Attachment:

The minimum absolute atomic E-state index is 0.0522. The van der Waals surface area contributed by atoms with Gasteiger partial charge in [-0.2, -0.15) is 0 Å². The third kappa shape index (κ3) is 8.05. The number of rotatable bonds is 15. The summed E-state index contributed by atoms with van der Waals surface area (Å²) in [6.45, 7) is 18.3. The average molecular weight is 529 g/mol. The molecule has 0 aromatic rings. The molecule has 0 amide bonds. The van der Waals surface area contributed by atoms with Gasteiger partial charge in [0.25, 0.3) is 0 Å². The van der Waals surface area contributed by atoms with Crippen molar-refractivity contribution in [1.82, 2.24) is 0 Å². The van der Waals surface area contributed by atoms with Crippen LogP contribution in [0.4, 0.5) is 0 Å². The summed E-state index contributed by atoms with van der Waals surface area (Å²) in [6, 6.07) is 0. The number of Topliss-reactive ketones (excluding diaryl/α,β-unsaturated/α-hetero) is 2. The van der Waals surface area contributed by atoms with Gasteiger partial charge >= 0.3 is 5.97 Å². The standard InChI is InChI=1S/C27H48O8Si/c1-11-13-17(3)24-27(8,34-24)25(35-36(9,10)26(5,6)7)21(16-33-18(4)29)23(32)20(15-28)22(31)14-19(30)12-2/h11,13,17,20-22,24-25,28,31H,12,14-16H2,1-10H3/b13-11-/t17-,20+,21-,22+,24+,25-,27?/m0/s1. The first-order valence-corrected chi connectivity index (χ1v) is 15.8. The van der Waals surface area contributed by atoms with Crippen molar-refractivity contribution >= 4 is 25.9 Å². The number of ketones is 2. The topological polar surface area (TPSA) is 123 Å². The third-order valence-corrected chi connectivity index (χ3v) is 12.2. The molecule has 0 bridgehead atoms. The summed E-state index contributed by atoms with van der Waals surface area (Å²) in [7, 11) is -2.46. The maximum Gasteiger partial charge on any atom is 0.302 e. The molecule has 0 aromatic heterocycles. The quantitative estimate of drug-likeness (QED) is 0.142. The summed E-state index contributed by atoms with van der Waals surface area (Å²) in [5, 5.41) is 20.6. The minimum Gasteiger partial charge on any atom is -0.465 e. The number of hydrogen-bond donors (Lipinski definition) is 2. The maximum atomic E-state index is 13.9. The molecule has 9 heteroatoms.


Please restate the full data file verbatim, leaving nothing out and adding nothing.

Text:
The minimum absolute atomic E-state index is 0.0522. The van der Waals surface area contributed by atoms with Gasteiger partial charge in [-0.2, -0.15) is 0 Å². The third kappa shape index (κ3) is 8.05. The number of rotatable bonds is 15. The summed E-state index contributed by atoms with van der Waals surface area (Å²) in [6.45, 7) is 18.3. The average molecular weight is 529 g/mol. The molecule has 0 aromatic rings. The molecule has 0 amide bonds. The van der Waals surface area contributed by atoms with Gasteiger partial charge in [0.25, 0.3) is 0 Å². The van der Waals surface area contributed by atoms with Crippen molar-refractivity contribution in [1.82, 2.24) is 0 Å². The van der Waals surface area contributed by atoms with Crippen LogP contribution in [0.4, 0.5) is 0 Å². The summed E-state index contributed by atoms with van der Waals surface area (Å²) in [6, 6.07) is 0. The number of Topliss-reactive ketones (excluding diaryl/α,β-unsaturated/α-hetero) is 2. The van der Waals surface area contributed by atoms with Gasteiger partial charge >= 0.3 is 5.97 Å². The standard InChI is InChI=1S/C27H48O8Si/c1-11-13-17(3)24-27(8,34-24)25(35-36(9,10)26(5,6)7)21(16-33-18(4)29)23(32)20(15-28)22(31)14-19(30)12-2/h11,13,17,20-22,24-25,28,31H,12,14-16H2,1-10H3/b13-11-/t17-,20+,21-,22+,24+,25-,27?/m0/s1. The first-order valence-corrected chi connectivity index (χ1v) is 15.8. The van der Waals surface area contributed by atoms with Crippen molar-refractivity contribution >= 4 is 25.9 Å². The number of ketones is 2. The topological polar surface area (TPSA) is 123 Å². The third-order valence-corrected chi connectivity index (χ3v) is 12.2. The molecule has 0 bridgehead atoms. The summed E-state index contributed by atoms with van der Waals surface area (Å²) in [7, 11) is -2.46. The maximum Gasteiger partial charge on any atom is 0.302 e. The molecule has 0 aromatic heterocycles. The quantitative estimate of drug-likeness (QED) is 0.142. The summed E-state index contributed by atoms with van der Waals surface area (Å²) in [5, 5.41) is 20.6. The minimum Gasteiger partial charge on any atom is -0.465 e. The number of hydrogen-bond donors (Lipinski definition) is 2. The maximum atomic E-state index is 13.9. The molecule has 9 heteroatoms.